Tiny also comes right up to me and will come out of the water if encouraged to do so. Once I was on may hands and knees recovering eggs from beside the pond when Tiny came out and looked me in the eye literally just inches from my face. It was a very interesting encounter. What is really interesting is that Tiny can be handled easily and has never snapped at anyone or threatened to snap.
As I walk around looking at our turtles, I always talk to them calling each one by name. I also give them a big wave of my hand when they see me to acknowledge that I see them looking at me. If I pick up a turtle like a box turtle and it withdraws into it's shell, I run my fingernails back and forth over it's shell so it knows its me. I often do the same when I do not pick them up. At other times I may not touch a turtle, but I will talk to it. If a turtle initiates the contact, it is rewarded with attention.
When I place food out for the turtles, I usually round up those turtles moving about and take them to the food. This is so they get some food before other animals get it (like our dog). They can find their way to the food without help, but I like to do it. It is also a good time to check them out for health problems.
Wrinkles is an eastern box turtle with "special needs". She has metabolic bone disease. We adopted her when she was young. We had hoped that she would improve with age which is not happening. Wrinkles has the most pleasing personality and is very trusting of us. She loves looking for bugs and worms. She also appreciates our help. We can take her anywhere, place her on the ground, and dig for bugs and worms. She always follows our hands and usually finds something to eat. She does not attempt to move away or appear to care where we put her. While she is not much to look at, she always looks into the camera with those big beautiful eyes like she knows what we are doing. If she hadn't been named Wrinkles, she would have been named ET.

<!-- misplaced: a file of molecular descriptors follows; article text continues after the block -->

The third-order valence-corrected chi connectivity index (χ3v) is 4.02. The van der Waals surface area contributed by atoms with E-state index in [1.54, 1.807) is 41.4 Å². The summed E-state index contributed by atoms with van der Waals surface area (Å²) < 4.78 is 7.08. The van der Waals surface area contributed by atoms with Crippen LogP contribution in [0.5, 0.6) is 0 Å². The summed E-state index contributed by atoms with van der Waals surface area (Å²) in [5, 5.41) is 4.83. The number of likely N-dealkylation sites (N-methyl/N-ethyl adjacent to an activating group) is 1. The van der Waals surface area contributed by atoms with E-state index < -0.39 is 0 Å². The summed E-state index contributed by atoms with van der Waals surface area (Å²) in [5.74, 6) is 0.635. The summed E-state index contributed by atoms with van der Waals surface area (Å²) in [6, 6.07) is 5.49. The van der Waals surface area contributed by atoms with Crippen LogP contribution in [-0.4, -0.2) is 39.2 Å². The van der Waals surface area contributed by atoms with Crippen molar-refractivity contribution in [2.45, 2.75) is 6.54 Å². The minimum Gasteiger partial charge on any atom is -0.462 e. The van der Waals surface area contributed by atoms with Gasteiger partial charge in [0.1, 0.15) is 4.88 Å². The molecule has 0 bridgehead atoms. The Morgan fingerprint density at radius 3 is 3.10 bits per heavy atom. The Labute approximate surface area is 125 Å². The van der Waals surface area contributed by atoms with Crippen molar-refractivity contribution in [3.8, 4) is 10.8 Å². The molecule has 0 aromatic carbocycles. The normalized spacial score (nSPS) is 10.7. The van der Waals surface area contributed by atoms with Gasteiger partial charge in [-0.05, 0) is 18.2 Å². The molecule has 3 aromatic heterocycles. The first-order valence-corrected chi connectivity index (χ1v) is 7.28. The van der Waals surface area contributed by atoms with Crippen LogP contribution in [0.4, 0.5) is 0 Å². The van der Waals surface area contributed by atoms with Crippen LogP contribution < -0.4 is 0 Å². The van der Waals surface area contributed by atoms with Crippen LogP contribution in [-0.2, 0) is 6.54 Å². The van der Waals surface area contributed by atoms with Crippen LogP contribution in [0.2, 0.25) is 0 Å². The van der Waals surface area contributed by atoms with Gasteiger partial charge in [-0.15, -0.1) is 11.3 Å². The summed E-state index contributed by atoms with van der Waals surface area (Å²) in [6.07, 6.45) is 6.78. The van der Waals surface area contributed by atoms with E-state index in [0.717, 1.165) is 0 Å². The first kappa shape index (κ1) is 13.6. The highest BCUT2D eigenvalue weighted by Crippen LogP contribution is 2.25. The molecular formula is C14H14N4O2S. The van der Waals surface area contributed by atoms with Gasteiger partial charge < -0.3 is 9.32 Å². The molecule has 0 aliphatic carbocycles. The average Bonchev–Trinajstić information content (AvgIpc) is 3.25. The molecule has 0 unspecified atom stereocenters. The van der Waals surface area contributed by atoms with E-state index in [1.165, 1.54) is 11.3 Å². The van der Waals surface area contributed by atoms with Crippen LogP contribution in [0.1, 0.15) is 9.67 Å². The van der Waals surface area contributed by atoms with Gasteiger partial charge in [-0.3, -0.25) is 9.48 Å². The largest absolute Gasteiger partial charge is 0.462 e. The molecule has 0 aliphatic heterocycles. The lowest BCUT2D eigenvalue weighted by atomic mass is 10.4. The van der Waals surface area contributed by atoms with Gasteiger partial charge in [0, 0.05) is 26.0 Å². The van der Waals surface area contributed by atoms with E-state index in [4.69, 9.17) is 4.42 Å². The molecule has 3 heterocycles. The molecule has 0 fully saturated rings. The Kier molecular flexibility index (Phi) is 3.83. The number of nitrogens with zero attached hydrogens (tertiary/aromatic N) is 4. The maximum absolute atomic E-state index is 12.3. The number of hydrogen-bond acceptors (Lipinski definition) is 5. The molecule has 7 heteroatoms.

Have you ever dug a hole in a garden only to have your dog lay in it. In Tour 12: Many Uses for Concrete, we show how to make a stepping stone in a turtle pen. Zeppe an eastern box turtle was with me every step of the way. The only time I actually touched Zeppe was when I moved him out of the hole so I could place the concrete in the hole. Zeppe was taking advantage of the opportunity to find some bugs and worms and, I believe, spend time with me. Yes I could have moved Zeppe to a safer location, but it would not have been as much fun. Zeppe also likes being handled.
There is a behavior on the part of pet turtles that is very rewarding and almost profound when it first happens. Like other animals, pet turtles may keep a "safe" distance from people so they are just out of reach. Other pet turtles may not hesitate to walk past a person passing within the "safe" distance. And sometimes a turtle will come to a person and initiate physical contact like partially resting on one's foot or climbing onto the person. This is not casual behavior. We believe a turtle only does this when it truly likes the person and wants to be handled.
Emily did this to me while I was mixing pine needles with leaves in the hibernation pit. I was also searching for water turtles in the leaves that I would take inside for the winter. I was on my knees deep in the leaves. Emily climbed on me like a dog wanting attention. Each time I placed her aside to continue my task, she climbed back on me. This happened about six times. She really wanted my attention and was giving me permission to handle her.